Justice G.R. Swaminathan passed orders ‘hastily’ in Savukku Shankar’s case, says Justice G. Jayachandran of Madras High Court

The Latin maxim audi alteram partem, meaning no person should be judged without a fair hearing, was not applied in this case, as the matter was listed on the day of its notice, which could not be termed adequate opportunity, much less fair opportunity, he pointed out

Updated - June 10, 2024 05:39 pm IST

Published - June 10, 2024 02:08 pm IST - CHENNAI

YouTuber ‘Savukku’ Shankar seen when he was produced before a court in Madurai last month

YouTuber ‘Savukku’ Shankar seen when he was produced before a court in Madurai last month | Photo Credit: R. Ashok

Justice G. Jayachandran of the Madras High Court has said that Justice G.R. Swaminathan has exhibited bias against the State police by “showing interest in passing orders hastily without consulting the Bench partner (Justice P.B. Balaji)“ in a habeas corpus petition filed against the preventive detention of YouTuber ‘Savukku’ Shankar alias A. Shankar under the Goondas Act.

Answering a reference made to him due to the difference of opinion between the two judges in the Division Bench, Justice Jayachandran wrote: “Failure to afford opportunity to the State to file a counter affidavit when it was sought, and the bias of showing interest in passing order hastily without consulting the Bench partner renders the expression of opinion by the Hon’ble Mr. Justice Mr. G.R. Swaminathan non est.”

The third judge went on to state: “The Latin maxim audi alteram partem (no person should be judged without a fair hearing) is the very first lesson taught in law schools... When we say fair opportunity, it means fairness in all sense. Listing the matter on the next day of notice to decide the case for certain other reasons cannot be termed as adequate opportunity much less a fair opportunity.”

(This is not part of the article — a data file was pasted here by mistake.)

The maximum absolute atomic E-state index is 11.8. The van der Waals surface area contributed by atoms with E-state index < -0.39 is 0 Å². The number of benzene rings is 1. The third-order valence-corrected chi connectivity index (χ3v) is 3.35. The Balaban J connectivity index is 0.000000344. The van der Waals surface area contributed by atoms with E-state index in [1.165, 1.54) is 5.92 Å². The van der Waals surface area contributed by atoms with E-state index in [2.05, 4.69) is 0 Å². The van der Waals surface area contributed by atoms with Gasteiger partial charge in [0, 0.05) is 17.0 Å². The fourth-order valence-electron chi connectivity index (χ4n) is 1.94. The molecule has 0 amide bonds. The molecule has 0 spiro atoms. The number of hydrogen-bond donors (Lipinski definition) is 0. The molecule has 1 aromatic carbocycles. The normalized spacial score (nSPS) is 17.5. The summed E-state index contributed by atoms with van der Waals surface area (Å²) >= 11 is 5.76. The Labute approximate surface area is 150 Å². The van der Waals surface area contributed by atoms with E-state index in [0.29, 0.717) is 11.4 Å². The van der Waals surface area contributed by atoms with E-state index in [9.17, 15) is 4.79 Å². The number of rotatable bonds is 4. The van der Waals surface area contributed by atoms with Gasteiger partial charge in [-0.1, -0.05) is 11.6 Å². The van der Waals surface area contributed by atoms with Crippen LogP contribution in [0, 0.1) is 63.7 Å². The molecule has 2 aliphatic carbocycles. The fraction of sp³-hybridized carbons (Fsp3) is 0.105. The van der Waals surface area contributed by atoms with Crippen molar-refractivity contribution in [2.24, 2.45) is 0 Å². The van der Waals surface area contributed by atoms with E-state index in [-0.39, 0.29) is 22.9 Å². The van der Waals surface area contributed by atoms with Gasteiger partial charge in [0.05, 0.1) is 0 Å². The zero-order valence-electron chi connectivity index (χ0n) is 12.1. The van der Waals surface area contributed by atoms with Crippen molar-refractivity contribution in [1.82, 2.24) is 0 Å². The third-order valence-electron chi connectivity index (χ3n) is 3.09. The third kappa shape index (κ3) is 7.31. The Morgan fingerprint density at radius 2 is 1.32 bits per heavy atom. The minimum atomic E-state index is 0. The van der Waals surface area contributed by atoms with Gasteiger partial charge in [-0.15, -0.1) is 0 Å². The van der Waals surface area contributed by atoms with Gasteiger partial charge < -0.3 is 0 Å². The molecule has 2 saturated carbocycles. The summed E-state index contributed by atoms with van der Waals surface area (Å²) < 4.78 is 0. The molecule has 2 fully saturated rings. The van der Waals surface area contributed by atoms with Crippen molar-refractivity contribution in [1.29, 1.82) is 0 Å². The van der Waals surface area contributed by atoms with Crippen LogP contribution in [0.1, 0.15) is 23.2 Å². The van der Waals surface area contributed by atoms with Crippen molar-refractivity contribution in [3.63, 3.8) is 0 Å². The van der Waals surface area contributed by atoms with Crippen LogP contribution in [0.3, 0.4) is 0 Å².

Referring to Mr. Justice Swaminathan’s explanation that he would not have quashed the detention order immediately and instead given an opportunity to the police to file a counter affidavit if two “highly placed persons” had not met him in person and requested not to hear the HCP on merits, Justice Jayachandran said, “the learned senior judge (in the Division Bench), in all fairness of a judge, had given his explanation.”

However, “the reasons which has triggered him to deny the opportunity to the State is more disturbing and make his finding on facts liable to be eschewed not only for want of completion by the opinion of the junior judge in the Bench but also for the semblance of personal bias against the respondent against whom a serious allegation of approaching through emissary is made,” the third judge said.

He also observed: “Rarely such [a] thing happens to a judge while discharging the duty. Even if such event happens, past history of this court says, judges used to report it to the Chief Justice and/or take action for interfering in the administration of justice and/or recuse from hearing the case. From the words of the learned judge, he being triggered by approach of two emissaries, has been forced to bypass the normal course.”

Justice Jayachandran also wrote: “Even getting annoyed or disturbed over back-door attempt to interfere in the administration of justice may induce negative bias... If a judge is disturbed by annoyance caused by the parties affecting his judicial tranquillity and balance during the discharge of the judicial function which requires impartiality and detachment, the same also causes bias.”

0 / 0
Sign in to unlock member-only benefits!
  • Access 10 free stories every month
  • Save stories to read later
  • Access to comment on every story
  • Sign-up/manage your newsletter subscriptions with a single click
  • Get notified by email for early access to discounts & offers on our products
Sign in


Comments have to be in English, and in full sentences. They cannot be abusive or personal. Please abide by our community guidelines for posting your comments.

We have migrated to a new commenting platform. If you are already a registered user of The Hindu and logged in, you may continue to engage with our articles. If you do not have an account please register and login to post comments. Users can access their older comments by logging into their accounts on Vuukle.